Parshat Ki Tavo begins: “When you enter the land that the Lord your God is giving you as a heritage and you possess it and settle in it, you shall take some of every first fruit of the soil, which you harvest from the land that the Lord your God is giving you, put it in a basket, and go to the place where the Lord your God will choose to establish His name.”
Once the Israelite farmer brought his first fruits to the Temple and gave them to a priest, he was to recite: “My father was a fugitive Aramean. He went down to Egypt with meager numbers and sojourned there, but there he became a great and very populous nation…. [God] brought us to this place and gave us this land, a land flowing with milk and honey. Wherefore I now bring the first fruits of the soil which You, O Lord, have given me.”
If this seems a bit familiar, it’s because these verses are the basis for the midrash at the center of the Passover Haggada.
What is particularly interesting is that because the Torah prescribes precisely what the person bringing first fruits must say, the rabbis ruled that this is one of the relatively few things that must be recited in Hebrew exactly as written. (In most cases, if a person is unable to pray in Hebrew, that person may pray in any language he or she understands.)
The Mishna, in Bikkurim (3:7), teaches, “Originally, everyone who knew how to recite recited, and everyone who did not know how to recite, they prompted him.” At the time of the Mishna, Hebrew was no longer the spoken language of the Land of Israel; people generally spoke Aramaic. As a result, there were people who were unable to recite the first fruits declaration in Hebrew by heart, so for them the kohen would say the words and the farmer would repeat them.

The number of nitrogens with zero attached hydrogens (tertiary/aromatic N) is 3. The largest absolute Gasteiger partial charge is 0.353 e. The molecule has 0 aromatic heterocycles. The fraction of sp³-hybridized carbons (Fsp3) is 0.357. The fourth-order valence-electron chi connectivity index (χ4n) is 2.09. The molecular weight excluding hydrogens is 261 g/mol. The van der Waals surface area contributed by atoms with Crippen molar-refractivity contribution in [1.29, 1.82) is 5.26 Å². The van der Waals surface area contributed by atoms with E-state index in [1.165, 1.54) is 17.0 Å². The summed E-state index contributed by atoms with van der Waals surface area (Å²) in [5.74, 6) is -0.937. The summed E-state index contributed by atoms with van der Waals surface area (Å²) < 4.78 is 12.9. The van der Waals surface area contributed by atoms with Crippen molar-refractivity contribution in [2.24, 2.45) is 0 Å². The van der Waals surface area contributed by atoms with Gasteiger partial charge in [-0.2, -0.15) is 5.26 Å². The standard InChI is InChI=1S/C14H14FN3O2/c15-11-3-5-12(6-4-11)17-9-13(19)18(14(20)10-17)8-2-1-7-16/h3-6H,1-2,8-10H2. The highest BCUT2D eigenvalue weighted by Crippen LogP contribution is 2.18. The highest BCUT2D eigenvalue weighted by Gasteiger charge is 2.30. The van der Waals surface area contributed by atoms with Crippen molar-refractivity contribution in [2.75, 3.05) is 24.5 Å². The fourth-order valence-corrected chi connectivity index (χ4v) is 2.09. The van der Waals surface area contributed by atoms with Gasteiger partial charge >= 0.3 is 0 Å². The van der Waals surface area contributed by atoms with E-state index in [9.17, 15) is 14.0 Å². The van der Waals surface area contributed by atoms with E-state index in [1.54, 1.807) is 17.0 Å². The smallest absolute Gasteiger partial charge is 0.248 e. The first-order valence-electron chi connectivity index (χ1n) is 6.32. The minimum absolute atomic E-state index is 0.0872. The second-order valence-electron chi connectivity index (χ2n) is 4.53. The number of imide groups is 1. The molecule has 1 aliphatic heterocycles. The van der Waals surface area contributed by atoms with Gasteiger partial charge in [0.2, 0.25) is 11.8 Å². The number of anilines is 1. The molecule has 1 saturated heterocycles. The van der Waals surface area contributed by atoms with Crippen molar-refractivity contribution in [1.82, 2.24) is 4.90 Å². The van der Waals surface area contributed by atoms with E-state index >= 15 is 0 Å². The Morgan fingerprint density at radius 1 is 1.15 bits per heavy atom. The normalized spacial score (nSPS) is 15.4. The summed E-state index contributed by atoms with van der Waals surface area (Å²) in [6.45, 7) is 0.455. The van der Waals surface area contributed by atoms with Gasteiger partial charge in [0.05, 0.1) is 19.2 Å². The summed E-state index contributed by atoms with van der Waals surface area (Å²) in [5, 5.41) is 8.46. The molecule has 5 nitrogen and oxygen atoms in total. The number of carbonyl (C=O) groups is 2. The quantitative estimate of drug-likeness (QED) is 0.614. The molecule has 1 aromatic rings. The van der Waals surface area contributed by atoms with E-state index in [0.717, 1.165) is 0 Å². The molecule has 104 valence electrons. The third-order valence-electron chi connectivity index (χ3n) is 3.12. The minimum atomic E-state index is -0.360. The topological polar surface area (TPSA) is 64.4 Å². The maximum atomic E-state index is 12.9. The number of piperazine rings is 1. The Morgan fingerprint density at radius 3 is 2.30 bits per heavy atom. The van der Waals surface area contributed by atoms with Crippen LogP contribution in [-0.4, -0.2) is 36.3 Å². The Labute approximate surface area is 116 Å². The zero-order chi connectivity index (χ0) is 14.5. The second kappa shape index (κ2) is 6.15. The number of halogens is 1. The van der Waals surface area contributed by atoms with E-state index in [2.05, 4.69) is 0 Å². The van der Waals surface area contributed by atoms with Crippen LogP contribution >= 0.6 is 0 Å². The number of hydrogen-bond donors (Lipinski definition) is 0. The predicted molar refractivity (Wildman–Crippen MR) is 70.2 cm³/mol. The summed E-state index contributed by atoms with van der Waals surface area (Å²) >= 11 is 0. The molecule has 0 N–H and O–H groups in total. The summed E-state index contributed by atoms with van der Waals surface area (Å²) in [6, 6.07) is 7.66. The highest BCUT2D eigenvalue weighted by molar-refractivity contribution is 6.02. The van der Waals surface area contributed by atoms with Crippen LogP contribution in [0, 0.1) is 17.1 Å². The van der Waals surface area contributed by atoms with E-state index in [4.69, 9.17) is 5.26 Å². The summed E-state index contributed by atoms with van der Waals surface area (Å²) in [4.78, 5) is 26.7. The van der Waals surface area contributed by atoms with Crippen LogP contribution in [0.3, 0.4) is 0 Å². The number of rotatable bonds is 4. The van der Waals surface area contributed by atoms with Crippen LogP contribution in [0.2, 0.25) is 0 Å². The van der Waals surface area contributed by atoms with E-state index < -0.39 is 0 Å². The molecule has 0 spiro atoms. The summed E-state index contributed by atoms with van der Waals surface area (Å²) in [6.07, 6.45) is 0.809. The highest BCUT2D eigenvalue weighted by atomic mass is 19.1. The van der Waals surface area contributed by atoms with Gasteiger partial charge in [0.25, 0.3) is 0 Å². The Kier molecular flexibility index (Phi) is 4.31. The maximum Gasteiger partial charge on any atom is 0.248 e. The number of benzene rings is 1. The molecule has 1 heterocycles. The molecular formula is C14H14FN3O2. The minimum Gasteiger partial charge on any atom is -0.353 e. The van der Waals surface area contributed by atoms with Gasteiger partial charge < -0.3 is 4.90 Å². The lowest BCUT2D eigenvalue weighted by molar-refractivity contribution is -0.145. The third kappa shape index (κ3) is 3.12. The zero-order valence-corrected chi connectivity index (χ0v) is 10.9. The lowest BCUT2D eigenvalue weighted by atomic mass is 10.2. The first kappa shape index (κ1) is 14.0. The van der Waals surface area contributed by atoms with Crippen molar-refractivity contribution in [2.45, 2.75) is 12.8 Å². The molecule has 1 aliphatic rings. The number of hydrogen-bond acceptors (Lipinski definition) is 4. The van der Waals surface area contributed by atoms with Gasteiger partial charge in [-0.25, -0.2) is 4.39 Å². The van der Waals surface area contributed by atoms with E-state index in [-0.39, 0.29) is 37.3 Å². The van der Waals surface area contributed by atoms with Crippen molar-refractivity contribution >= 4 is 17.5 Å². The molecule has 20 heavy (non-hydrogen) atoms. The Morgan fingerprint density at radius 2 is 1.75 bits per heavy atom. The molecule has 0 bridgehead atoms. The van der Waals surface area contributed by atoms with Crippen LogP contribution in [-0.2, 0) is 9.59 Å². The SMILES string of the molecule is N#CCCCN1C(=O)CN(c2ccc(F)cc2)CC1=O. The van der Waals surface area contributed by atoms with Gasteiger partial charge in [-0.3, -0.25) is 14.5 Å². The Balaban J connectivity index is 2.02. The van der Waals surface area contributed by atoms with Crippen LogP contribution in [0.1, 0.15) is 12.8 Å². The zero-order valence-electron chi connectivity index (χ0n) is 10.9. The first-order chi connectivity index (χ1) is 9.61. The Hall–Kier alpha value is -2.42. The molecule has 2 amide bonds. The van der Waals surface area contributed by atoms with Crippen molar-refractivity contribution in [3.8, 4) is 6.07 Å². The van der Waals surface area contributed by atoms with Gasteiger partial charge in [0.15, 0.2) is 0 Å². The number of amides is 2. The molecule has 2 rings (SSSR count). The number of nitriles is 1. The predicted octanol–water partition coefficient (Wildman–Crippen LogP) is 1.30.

But the Mishna continues: “When these people refrained from bringing their first fruits, it was ordained that both those who knew how to recite and those who did not know how to recite would be prompted.” Apparently, people who could not recite the declaration properly and required prompting were embarrassed — so much so that they actually stopped fulfilling a Torah obligation so that they would not appear ignorant or stupid in public. As a result, rather than allowing people to recite the declaration any way they could, the rabbis decided to maintain the ritual — the Hebrew recitation — but to do so in a way that made no distinction between those who were fluent and those who were not.
Something similar happened in the case of Torah reading. Originally each oleh (person called to the Torah) was expected to read his own passage from the scroll. But over time, more and more people were unable to do this, so the practice of having a ba’al koreh (a designated Torah reader) arose. Today, each oleh says the blessings, the ba’al koreh reads from the Torah, and the oleh follows along carefully and, if possible, reads along in an undertone.
In Jewish tradition, there is nothing more honored than Torah learning. According to the Gemara in Horayot, a mamzer (a child of incest or adultery who is prohibited from marrying another Jew who is not a mamzer) who is a scholar takes precedence even over a kohen gadol (high priest) who is an ignoramus.
And yet, by making these changes in the performance of central rituals, the rabbis also teach us that learning is to be used in praise of God and in service to the Jewish people — and never as a weapon to humiliate another human being.